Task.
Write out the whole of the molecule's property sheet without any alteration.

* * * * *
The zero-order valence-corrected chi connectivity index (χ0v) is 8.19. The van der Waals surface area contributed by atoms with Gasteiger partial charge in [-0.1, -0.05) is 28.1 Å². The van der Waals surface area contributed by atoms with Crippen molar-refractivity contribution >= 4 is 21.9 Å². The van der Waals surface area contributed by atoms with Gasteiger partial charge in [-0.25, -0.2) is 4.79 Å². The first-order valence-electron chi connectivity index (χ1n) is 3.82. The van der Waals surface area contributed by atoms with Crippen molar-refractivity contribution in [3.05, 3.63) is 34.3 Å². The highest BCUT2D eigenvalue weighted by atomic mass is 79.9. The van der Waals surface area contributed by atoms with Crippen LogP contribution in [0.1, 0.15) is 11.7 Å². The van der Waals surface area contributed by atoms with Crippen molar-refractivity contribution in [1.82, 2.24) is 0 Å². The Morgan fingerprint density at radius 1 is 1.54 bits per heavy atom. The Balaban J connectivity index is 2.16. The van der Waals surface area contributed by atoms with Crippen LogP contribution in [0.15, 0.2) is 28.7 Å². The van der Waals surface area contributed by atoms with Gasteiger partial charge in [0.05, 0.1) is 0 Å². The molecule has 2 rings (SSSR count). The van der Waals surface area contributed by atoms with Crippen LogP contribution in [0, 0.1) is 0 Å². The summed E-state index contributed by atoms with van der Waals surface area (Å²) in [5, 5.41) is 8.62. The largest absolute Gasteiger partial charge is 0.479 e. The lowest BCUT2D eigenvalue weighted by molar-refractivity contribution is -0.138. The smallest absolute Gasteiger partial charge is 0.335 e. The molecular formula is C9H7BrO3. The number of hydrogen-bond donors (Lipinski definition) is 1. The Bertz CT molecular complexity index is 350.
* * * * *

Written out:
The zero-order valence-corrected chi connectivity index (χ0v) is 8.19. The van der Waals surface area contributed by atoms with Gasteiger partial charge in [-0.1, -0.05) is 28.1 Å². The van der Waals surface area contributed by atoms with Crippen molar-refractivity contribution >= 4 is 21.9 Å². The van der Waals surface area contributed by atoms with Gasteiger partial charge in [-0.25, -0.2) is 4.79 Å². The first-order valence-electron chi connectivity index (χ1n) is 3.82. The van der Waals surface area contributed by atoms with Crippen molar-refractivity contribution in [3.05, 3.63) is 34.3 Å². The highest BCUT2D eigenvalue weighted by atomic mass is 79.9. The van der Waals surface area contributed by atoms with Crippen LogP contribution in [0.1, 0.15) is 11.7 Å². The van der Waals surface area contributed by atoms with Crippen molar-refractivity contribution in [1.82, 2.24) is 0 Å². The Morgan fingerprint density at radius 1 is 1.54 bits per heavy atom. The Balaban J connectivity index is 2.16. The van der Waals surface area contributed by atoms with Crippen LogP contribution in [0.15, 0.2) is 28.7 Å². The van der Waals surface area contributed by atoms with Gasteiger partial charge in [0.05, 0.1) is 0 Å². The molecule has 2 rings (SSSR count). The van der Waals surface area contributed by atoms with Crippen LogP contribution in [0, 0.1) is 0 Å². The summed E-state index contributed by atoms with van der Waals surface area (Å²) in [5, 5.41) is 8.62. The largest absolute Gasteiger partial charge is 0.479 e. The lowest BCUT2D eigenvalue weighted by molar-refractivity contribution is -0.138. The smallest absolute Gasteiger partial charge is 0.335 e. The molecular formula is C9H7BrO3. The number of hydrogen-bond donors (Lipinski definition) is 1. The Bertz CT molecular complexity index is 350.